Back in October, tarot reader Sasha Graham flipped a card for me live on my radio show and used it to guide me through what my night had in store.
I was not feeling well, and worried about how that was going to manifest on a date with the current gentleman friend. Sasha advised me to envision myself enrobed in the beautiful silver armor of the Knight of Swords on the card in front of me — strong, self-assured, protected — and it worked! I made it through the evening strong in my skin of steel.
Since that reading, I’ve flipped the Knight of Swords at least six or seven times. He’s my totem, my protector, my buddy, my wingman. But I have to let him go.
Last week, I realized that I wore armor far too much with that gentlemen; it left no room for honesty or vulnerability, which is no healthy way to start a relationship. Upon further reflection, I recognized I’d been relying on it to help me barrel through non-romantic relationships, too; thinking I have to be tough and independent, I denied offered help or love from those who care about me. So I tested shedding the armor on friends and colleagues in a Challenge and felt relief at the removed weight.
Last night, I tested it out on a date.
Dating with a chronic illness can be complicated, as I’ve spoken about on my show and written about for Cosmopolitan. Just yesterday morning, I counseled a woman through the mourning and illness-induced identity shifts that add another layer of complication to finding love. She was feeling open and vulnerable, and I was setting myself up for the same.
How would being honest and vulnerable feel? How would it affect my phsyical health, our interaction, and my sense of self?
I don’t date haphazardly, and I don’t suggest others with illness do so, either — when you have limited energy, there’s no reason to throw away time on a date when you could spend the spoons on friendship or in the safety of a bathtub.
So beforehand, I do my best to gauge that I’ll at least enjoy the person’s company. I use dating sites where you fill in extensive profiles. After studying online dating for Love Bites Radio, I’ve learned to only explore who excites me and to follow my instinct. My profile invites men who are “curious, passionate, and good,” and I look for expressions of compassion, creative thinking, awareness, and kindness.
I then try to gauge if a man has lived through or witnessed loved ones experience harship. Because my trials are intricate, yes. But my illness is not a tragedy, and I am not a lesser person because of it.Everyone carries some sort of struggle or “baggage” with them. It’s how we look at our experiences and histories shapes us. I look for those who don’t fear carrying their pasts with them, but work on improving what they can and sharing the load of what they can’t with open, honesty, heartfelt communication. Because if they can handle their own past experiences, they’ll be more likely to welcome mine.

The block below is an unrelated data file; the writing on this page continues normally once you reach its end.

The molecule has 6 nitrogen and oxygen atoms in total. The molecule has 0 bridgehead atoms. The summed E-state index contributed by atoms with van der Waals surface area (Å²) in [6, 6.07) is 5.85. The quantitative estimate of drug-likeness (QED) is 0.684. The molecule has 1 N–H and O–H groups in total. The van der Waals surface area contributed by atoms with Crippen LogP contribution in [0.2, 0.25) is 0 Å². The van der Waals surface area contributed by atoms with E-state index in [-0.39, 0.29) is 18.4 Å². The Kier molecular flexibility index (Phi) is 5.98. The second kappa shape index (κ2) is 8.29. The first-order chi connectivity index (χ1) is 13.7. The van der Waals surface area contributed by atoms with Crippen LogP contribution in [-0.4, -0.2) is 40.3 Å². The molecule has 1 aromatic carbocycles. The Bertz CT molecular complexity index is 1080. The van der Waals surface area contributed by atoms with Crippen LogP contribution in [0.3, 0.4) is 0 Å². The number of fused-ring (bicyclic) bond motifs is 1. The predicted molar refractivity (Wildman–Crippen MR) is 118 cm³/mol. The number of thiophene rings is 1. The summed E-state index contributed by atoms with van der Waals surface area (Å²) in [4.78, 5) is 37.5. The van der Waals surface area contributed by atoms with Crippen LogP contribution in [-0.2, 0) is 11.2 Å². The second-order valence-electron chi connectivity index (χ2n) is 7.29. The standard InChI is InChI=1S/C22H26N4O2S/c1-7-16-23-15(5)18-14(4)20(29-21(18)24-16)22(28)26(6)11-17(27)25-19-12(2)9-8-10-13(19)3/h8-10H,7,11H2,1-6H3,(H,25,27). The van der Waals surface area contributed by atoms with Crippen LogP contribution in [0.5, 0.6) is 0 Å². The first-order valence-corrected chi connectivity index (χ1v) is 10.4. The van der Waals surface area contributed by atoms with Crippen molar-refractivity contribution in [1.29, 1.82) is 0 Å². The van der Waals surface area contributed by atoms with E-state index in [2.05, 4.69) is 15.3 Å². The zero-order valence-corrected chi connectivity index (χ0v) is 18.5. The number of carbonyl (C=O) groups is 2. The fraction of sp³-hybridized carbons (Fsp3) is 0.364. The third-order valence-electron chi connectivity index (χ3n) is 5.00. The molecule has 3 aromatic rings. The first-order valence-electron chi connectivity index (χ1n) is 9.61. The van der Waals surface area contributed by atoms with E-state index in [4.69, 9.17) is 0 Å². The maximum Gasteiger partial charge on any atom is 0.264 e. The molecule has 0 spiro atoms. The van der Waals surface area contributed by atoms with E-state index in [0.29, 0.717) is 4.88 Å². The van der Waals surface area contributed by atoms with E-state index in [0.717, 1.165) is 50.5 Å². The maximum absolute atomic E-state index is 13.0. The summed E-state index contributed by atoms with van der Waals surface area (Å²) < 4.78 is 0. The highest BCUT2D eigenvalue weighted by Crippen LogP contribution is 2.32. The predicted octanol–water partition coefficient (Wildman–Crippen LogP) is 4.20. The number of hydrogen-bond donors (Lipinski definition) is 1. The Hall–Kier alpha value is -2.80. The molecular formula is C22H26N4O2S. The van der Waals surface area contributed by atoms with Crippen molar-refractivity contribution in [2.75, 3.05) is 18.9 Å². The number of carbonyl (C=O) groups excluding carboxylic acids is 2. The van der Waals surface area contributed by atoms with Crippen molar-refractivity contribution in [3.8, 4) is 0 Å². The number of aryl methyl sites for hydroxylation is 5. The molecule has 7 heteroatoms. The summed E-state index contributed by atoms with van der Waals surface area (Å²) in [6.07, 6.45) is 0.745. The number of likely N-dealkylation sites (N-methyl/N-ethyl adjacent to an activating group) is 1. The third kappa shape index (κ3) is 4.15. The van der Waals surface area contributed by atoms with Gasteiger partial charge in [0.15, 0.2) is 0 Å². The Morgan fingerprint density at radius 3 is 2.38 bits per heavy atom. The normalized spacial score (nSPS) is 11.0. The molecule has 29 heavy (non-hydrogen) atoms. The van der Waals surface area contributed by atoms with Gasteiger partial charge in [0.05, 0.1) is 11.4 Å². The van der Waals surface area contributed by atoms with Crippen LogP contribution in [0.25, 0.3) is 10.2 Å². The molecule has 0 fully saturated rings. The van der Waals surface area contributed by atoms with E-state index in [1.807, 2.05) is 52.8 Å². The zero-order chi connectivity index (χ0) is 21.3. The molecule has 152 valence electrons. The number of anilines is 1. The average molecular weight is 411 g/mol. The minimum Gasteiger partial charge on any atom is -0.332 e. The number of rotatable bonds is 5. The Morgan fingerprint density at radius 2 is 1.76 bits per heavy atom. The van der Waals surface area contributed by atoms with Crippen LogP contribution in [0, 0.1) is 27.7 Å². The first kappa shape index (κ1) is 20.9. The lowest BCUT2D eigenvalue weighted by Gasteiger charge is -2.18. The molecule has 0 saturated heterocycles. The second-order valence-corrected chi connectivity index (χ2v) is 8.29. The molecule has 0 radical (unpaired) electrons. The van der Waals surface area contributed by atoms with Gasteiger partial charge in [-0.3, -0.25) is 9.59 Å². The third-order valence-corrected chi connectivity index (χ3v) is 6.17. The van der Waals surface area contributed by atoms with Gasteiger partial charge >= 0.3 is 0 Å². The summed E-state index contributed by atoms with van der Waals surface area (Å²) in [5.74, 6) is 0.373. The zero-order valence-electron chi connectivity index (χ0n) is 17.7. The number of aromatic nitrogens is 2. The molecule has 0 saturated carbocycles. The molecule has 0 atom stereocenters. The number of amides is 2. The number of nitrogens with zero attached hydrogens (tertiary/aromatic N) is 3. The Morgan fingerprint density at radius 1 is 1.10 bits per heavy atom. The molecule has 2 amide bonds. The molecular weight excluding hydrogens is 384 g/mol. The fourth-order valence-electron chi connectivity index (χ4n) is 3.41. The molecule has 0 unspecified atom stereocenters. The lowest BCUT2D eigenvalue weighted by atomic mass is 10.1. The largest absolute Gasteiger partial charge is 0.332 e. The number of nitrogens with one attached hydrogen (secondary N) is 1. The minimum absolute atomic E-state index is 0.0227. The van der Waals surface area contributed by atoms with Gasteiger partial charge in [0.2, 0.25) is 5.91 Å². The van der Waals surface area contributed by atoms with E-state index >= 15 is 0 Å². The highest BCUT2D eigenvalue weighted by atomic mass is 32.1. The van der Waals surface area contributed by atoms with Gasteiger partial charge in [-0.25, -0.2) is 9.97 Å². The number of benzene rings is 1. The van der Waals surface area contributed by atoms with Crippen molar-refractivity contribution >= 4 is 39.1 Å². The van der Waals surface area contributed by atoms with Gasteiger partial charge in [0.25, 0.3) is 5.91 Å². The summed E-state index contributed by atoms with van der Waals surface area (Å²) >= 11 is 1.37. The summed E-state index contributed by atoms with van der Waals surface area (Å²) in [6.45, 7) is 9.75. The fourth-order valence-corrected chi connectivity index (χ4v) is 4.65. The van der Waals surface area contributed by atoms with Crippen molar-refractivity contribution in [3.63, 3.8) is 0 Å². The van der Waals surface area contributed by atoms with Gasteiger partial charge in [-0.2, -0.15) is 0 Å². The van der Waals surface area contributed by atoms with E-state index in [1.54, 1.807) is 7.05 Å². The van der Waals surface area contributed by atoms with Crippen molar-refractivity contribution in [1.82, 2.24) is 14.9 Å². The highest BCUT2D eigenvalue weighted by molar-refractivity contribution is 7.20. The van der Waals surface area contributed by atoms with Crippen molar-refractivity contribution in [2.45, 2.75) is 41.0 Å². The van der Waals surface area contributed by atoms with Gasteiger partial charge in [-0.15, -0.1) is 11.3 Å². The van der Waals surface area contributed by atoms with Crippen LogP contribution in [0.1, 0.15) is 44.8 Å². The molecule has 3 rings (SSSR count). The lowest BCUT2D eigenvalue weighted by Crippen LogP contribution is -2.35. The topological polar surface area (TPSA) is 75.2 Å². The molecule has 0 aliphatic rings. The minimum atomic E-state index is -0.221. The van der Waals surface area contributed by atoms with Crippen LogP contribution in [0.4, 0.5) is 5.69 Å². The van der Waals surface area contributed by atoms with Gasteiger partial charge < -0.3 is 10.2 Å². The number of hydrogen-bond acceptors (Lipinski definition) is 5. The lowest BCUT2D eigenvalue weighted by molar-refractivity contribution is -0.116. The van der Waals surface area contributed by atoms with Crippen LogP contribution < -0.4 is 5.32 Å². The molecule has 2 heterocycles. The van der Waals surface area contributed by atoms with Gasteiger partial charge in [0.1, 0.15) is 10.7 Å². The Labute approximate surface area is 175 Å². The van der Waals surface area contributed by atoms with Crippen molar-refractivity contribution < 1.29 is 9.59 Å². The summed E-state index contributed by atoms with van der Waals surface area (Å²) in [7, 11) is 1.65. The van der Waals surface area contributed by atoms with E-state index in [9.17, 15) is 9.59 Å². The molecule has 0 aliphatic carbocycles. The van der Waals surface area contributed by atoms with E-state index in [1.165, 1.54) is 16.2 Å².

On paper, this guy worked.
The first impression
My illness is a part of who I am along with my jobs, my obsession with my dog, my lack of knowledge about video games, my nerding out about trees, and how long I can contributed to a conversation about french fries…
All things that came up on our first date before I mentioned that I have a chronic illness, too. When he didn’t poke, I left it at that. When we texted later, I dropped in a hint about how exhausted I was from the day, but how glorious a day it was.
Our angst and drama can feel so dark and thick and dramatic. We don’t need to drop it all at once. One of the few things we’ve concluded on LBR is that “timing isn’t everything… but it sure is a lot.”
About last night
So now to this Challenge, where we’re meeting for dinner and I’m going to test out stripping off my emotional armor and letting a new person in… because that’s how you should want to start a relationship, right? Even if it goes nowhere… even if it lasts only as long as the previous one… isn’t it better to start with the best possible version of how you want to move through the world with someone…?
We sat and ate and drank and talked for hours, both of us laying out our cards, figuratively and literally. After a discussion of tarot had me showing him the Knight of Swords sitting protector from the back of my phone, he queried, “Ah, so the card is warning against building up emotional armor…”
Exactly. I told him this story. More cards were laid on both sides.
I woke up this morning thinking about him.
The success of last night’s Challenge wasn’t a one-time habit shift win, but the sum studies of this Year. In late October when the card was first flipped, I was on the No Shopping Challenge, was recuperating from a violent blast of illness, and was preparing for a dark winter. I needed to toughen up.
Being tough got me through winter. It gets me through every time I’m in so much pain that I can’t move. It gets me TeleWonderWoman-ing through massive anxiety and fear.
But as I’ve shifted up habits — by day by week by month — I’ve gotten tougher in my core, so I no longer need to be so tough on my surface. My core is habitually solid and habitually happy. It knows what it needs now, and what it truly loves now, too. So when taking new people in, it can just…. be… a little easier.
This morning, I shuffled the Knight back into the deck and flipped the Ace of Cups, reversed: Flowing water spills out of an overturned cup and up into the earth, which then bursts with new life. It’s about releasing repressed, stagnant emotion for healthier, more balanced expression.
I’ll take that totem.